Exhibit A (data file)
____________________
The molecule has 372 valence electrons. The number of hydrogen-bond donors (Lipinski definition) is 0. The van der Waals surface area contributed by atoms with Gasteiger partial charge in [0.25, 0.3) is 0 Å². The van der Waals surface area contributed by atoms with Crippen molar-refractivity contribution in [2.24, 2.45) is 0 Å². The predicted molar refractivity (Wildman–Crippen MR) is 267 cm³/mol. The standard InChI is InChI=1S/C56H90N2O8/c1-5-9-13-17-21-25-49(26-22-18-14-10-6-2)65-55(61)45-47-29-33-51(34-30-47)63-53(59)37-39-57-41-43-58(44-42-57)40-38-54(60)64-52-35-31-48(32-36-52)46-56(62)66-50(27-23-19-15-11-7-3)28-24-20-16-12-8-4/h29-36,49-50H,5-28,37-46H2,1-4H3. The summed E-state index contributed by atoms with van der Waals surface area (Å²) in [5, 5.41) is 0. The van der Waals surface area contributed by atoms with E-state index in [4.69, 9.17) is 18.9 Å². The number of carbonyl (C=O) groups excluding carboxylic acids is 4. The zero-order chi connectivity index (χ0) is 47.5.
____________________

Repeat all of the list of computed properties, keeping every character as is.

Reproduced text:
The molecule has 372 valence electrons. The number of hydrogen-bond donors (Lipinski definition) is 0. The van der Waals surface area contributed by atoms with Gasteiger partial charge in [0.25, 0.3) is 0 Å². The van der Waals surface area contributed by atoms with Crippen molar-refractivity contribution in [2.24, 2.45) is 0 Å². The predicted molar refractivity (Wildman–Crippen MR) is 267 cm³/mol. The standard InChI is InChI=1S/C56H90N2O8/c1-5-9-13-17-21-25-49(26-22-18-14-10-6-2)65-55(61)45-47-29-33-51(34-30-47)63-53(59)37-39-57-41-43-58(44-42-57)40-38-54(60)64-52-35-31-48(32-36-52)46-56(62)66-50(27-23-19-15-11-7-3)28-24-20-16-12-8-4/h29-36,49-50H,5-28,37-46H2,1-4H3. The summed E-state index contributed by atoms with van der Waals surface area (Å²) in [5, 5.41) is 0. The van der Waals surface area contributed by atoms with E-state index in [4.69, 9.17) is 18.9 Å². The number of carbonyl (C=O) groups excluding carboxylic acids is 4. The zero-order chi connectivity index (χ0) is 47.5.